Monday 30 September 2019

Blurbs - Hook Your Reader

by Enisa Haines

You've completed your novel and now it's time to write the back book cover blurb. Those 150-200 words on the back of the book that grab a reader's attention, intriguing them and enticing them to buy.

How do you write the blurb? In an earlier post author Marilyn Forsyth described the many ways (The Blurb - Make it Count!) and what I learned is that it's not a shorter version of the synopsis as I'd somehow convinced myself. The blurb is a teaser mentioning the setting, the main characters, the conflict and a glimpse of the plot. Most important of all are the tagline, the hook that snags your reader, and the last statement, the hook that leaves the reader yearning for more.

The back book cover blurb to Under Currents by Nora Roberts -
"The perfect facade can hide dark undercurrents" - gives a sinister feel and readers know immediately the story is romantic suspense.

The back cover book blurb final statement to Marry in Secret by Anne Gracie - "But Rose never did follow the rules, and as she takes matters into her own unpredictable hands, Thomas finds himself in an unexpected and infuriating predicament: he is falling in love with his wife..." - tempts readers into immersing themselves in a sweet, romantic tale that promises a happy ending.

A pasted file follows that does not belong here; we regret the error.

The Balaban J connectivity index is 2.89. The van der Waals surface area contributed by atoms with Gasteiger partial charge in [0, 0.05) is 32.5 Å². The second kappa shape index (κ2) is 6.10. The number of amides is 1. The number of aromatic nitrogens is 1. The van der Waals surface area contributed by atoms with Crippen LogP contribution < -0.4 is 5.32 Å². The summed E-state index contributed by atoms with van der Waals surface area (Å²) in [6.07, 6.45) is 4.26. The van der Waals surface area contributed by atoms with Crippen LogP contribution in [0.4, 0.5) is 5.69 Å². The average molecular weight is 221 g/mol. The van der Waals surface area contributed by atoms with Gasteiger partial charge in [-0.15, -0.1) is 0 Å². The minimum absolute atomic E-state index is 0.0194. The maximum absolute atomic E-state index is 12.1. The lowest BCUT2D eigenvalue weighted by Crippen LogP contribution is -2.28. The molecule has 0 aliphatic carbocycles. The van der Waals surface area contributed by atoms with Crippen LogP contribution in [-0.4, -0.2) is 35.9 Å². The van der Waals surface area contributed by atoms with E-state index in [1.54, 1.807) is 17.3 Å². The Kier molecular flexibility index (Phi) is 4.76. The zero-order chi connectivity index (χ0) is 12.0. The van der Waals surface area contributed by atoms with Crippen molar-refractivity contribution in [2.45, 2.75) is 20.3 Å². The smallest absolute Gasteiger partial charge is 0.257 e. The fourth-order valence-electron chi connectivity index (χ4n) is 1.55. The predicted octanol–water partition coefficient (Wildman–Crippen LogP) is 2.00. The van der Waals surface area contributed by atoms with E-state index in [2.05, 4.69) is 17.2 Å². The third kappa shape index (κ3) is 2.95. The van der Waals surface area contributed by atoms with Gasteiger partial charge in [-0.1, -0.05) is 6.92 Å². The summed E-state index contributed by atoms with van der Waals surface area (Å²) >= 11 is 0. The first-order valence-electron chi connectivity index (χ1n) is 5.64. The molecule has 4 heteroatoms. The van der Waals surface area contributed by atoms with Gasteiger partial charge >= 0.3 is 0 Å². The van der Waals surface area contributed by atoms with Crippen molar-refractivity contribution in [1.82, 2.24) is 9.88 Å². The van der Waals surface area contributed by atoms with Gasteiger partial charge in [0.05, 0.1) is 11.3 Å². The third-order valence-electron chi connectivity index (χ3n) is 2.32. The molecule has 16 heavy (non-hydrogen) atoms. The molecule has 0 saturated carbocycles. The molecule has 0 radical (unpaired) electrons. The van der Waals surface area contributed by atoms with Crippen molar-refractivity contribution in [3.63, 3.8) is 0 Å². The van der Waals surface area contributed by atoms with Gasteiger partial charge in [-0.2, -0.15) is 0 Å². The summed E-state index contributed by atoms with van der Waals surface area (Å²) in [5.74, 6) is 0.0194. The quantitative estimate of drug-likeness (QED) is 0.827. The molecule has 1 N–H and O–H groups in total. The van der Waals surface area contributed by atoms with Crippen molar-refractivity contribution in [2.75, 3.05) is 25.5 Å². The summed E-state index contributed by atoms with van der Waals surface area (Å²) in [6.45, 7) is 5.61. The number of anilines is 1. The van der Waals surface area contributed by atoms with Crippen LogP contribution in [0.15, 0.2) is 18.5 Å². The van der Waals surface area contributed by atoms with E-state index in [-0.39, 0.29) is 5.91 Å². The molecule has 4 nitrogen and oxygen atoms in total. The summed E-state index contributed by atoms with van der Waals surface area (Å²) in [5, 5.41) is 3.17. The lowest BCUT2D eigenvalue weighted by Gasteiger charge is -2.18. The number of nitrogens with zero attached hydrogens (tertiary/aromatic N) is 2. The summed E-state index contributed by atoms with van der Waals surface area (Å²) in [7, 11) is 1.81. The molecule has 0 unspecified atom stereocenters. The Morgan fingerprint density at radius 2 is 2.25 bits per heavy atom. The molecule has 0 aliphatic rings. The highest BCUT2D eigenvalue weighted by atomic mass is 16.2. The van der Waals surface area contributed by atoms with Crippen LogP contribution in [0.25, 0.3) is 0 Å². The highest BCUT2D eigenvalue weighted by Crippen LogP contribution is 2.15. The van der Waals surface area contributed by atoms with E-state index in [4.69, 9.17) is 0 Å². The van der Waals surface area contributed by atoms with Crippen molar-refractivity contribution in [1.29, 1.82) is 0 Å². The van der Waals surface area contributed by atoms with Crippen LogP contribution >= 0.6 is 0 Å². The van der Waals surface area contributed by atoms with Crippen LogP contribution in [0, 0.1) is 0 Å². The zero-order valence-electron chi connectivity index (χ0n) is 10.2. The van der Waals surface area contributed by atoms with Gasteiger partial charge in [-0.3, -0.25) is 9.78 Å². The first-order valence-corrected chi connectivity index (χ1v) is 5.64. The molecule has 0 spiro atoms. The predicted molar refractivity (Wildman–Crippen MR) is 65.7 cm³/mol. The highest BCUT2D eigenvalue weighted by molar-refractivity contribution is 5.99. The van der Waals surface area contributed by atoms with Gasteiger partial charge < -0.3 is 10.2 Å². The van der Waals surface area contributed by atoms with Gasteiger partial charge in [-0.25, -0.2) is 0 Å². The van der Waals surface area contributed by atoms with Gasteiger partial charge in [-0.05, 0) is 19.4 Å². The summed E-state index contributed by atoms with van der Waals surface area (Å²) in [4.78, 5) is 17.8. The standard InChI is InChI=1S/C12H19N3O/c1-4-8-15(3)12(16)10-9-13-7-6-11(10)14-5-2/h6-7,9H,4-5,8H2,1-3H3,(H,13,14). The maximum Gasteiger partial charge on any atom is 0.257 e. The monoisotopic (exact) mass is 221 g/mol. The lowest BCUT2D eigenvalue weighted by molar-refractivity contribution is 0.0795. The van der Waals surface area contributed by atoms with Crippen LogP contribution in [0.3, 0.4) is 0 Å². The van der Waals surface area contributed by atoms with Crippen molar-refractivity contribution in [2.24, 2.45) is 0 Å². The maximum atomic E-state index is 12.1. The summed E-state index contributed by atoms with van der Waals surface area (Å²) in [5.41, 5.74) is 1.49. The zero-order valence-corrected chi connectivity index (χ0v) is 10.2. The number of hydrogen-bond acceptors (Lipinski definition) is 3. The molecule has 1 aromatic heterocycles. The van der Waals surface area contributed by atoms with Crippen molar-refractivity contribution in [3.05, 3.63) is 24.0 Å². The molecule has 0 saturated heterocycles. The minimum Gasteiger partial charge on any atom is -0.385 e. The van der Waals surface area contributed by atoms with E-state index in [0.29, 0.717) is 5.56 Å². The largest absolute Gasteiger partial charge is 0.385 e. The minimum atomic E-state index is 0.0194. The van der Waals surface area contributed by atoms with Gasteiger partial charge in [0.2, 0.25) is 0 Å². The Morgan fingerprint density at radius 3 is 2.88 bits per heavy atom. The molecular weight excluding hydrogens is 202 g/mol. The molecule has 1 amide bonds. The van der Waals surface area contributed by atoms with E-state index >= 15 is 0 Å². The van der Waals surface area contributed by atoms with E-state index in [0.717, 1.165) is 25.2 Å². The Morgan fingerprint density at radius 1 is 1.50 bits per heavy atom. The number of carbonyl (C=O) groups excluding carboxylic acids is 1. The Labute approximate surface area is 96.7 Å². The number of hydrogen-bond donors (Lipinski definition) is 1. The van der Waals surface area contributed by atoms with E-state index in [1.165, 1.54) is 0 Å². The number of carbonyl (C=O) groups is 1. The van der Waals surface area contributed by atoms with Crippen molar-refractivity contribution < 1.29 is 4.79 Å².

How to perfect the tagline? The last statement? Think about your story. What is it's selling point? Is it the main characters, or the plot point that sends them on their journey and pits them against each other? Know the answers to these questions and what to include in the blurb will be clearer.

Do blurbs catch your attention? Do they convince you to buy? Are there any blurbs so memorable you'd like to share? 

Love to love: impulse buys when a blurb reels me in.

Love to laugh: at some of the blurbs I've written - mediocre at best (that's laugh after a good, long cry!)

Love to learn: how to write the perfect blurb.

Monday 23 September 2019

Magic In The Garden

Maya Linnell grew up in a small country town, climbing towering gum trees and reading her
way through her family's bookshelves before discovering a never-ending supply of novels at
the local library. She found her feet in journalism, working at a rural newspaper before
segueing into public relations and now fiction writing and blogging for Romance Writers
Australia. Wildflower Ridge is her debut novel and gathers inspiration from her rural